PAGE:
Check out the latest Cronos Group earnings call transcript.
Cannabis stocks had a banner year in 2018. And thanks to a surfeit of landmark developments -- such as the legalization of recreational marijuana in Canada, Mexico's slow but steady march toward legalization, and Thailand's decision to suddenly decriminalize medical marijuana at the tail end of the year -- this emerging growth industry appears to be on solid footing heading into 2019.
Still, investors may want to think twice before diving headfirst into this so-called "green rush." After all, the largest market in North America -- the United States -- remains off-limits for pioneers like Canada's Aurora Cannabis Inc. (TSX:ACB) (NASDAQ:ACB) and Cronos Group (TSX:CRON) (NASDAQ:CRON). And that situation won't change until marijuana is decriminalized at the federal level.
Equally as problematic, these top Canadian producers have yet to even ramp up production levels to the point were they can adequately meet domestic demand, keeping them from being cash flow positive on a consistent basis.
While these two key headwinds are likely to fade with the passing of time, they're certainly going to shape the industry's near-term outlook. With this theme in mind, let's consider if either of these top pot stocks belong in your portfolio in 2019.
A contender for best in class
Aurora, as a company, went through a major metamorphosis in 2018. Through a series of seminal acquisitions that included CanniMed Therapeutics, ICC Labs Inc., as well as MedReleaf, Aurora greatly expanded its international footprint, production capabilities, and product offerings. As a result, Aurora has become the largest cannabis player in Europe. It brought several top-selling recreational products to market in Canada last year and has established a solid product line in the all-important medical cannabis segment.
Most importantly, though, Aurora is now on pace to achieve an industry-best production output of 700,000 kilograms per year within the next few years, thanks in no small part to management's ultra-aggressive business-development strategy.
The big deal is that Aurora should have the scale necessary to meet its ambitious international expansion. The company's enormous projected production capacity should also translate into a significant cost advantage over the broader field of cannabis producers. In fact, the company expects production costs to drop below 1 Canadian dollar once all of its facilities become fully functional.
The drawback here is that Aurora's bid to become the top Canadian cannabis company has clearly come at shareholders' expense. In brief, Aurora's stock struggled last year, due to the company's ever-rising share count:
What's the verdict? Aurora certainly has a bright future ahead of it. But this stock arguably doesn't belong in your portfolio until management finds a way to fund the company's growth-by-acquisition strategy without continually diluting current shareholders.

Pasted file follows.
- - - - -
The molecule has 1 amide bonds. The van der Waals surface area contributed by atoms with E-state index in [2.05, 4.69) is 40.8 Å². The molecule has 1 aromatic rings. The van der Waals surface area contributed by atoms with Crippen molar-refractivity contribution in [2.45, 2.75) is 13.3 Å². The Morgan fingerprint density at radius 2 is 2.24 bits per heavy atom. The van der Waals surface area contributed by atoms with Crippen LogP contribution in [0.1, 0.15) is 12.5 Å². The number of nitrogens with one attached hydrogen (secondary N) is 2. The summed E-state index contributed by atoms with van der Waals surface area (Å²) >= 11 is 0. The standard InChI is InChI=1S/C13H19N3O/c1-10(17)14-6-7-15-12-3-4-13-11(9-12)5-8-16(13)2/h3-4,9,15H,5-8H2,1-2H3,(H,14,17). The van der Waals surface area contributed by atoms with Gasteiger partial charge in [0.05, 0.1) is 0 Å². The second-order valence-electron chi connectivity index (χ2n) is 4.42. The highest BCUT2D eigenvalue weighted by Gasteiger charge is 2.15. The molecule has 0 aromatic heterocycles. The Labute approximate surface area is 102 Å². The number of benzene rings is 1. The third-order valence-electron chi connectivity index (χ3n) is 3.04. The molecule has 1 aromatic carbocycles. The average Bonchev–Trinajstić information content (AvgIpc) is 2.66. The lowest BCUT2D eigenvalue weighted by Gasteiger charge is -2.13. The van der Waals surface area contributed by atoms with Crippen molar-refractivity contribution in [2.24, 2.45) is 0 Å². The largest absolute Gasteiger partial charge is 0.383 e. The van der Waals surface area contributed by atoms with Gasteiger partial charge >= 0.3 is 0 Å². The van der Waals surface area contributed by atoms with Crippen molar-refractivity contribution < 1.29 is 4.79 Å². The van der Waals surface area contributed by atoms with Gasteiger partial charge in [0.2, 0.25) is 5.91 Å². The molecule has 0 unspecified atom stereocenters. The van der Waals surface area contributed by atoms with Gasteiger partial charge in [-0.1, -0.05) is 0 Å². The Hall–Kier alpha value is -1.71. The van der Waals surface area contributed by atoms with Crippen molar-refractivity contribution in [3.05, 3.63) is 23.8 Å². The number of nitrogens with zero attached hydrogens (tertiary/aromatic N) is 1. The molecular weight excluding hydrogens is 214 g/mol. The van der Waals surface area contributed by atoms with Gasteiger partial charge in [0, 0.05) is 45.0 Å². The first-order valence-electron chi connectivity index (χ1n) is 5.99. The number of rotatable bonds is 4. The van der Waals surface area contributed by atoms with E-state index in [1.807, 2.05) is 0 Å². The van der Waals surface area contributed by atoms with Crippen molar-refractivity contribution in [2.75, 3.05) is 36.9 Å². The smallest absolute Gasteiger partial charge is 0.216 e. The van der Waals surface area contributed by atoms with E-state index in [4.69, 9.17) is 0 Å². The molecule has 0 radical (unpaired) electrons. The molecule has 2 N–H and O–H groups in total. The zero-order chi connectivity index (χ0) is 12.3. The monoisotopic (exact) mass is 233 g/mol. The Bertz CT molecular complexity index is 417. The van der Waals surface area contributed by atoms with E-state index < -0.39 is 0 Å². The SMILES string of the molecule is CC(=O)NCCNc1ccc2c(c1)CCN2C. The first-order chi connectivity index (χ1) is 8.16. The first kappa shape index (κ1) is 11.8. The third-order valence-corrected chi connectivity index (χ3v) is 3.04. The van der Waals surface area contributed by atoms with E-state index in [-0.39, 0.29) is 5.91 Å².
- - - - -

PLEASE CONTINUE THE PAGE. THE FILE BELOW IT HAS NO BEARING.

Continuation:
A different kind of cannabis company
With a pro forma production capacity of only 117,150 kilograms per year, Cronos Group certainly doesn't sport the same type of economy of scale as Aurora. But the company has other unique strengths that could make it a worthwhile investment.
First up, Cronos inked an enormous partnering deal with American tobacco giant Altria late last year. This deal transformed Cronos into one of the healthiest cannabis companies in the game from a financial perspective. As a result, Cronos now can accelerate the build-out of its production facilities and pursue licensing deals of its own without having to tap the public markets.
Additionally, Altria's vast infrastructure and regulatory expertise should give Cronos a distinct competitive advantage in the multibillion-dollar American cannabis market, if and when lawmakers end federal prohibition. That fact alone sets Cronos apart from the rather crowded field of Canadian cannabis stocks.
Cronos' recent partnering deal with Ginkgo Bioworks to produce rare cannabinoids on a commercial scale also has the potential to differentiate this company from the pack. In short, this novel collaboration could result in the development of a host of secondary cannabis products over the next three to four years -- possibly opening up an untapped multibillion-dollar marketplace in the process.
All that being said, Cronos' near-term valuation is anything but appealing from a classic value-investing paradigm. At 16.7 times its 2019 projected sales, after all, Cronos stock is currently among the most expensive in all of healthcare.
What's the bottom line? Cronos shares probably are going to struggle this year because of its premium valuation and lack of near-term growth drivers. The primary headwind is that Cronos' value proposition centers around its long-term projects with Altria and Ginkgo -- neither of which is likely to bear fruit this year. As such, this pot stock probably doesn't belong in your portfolio this year, either.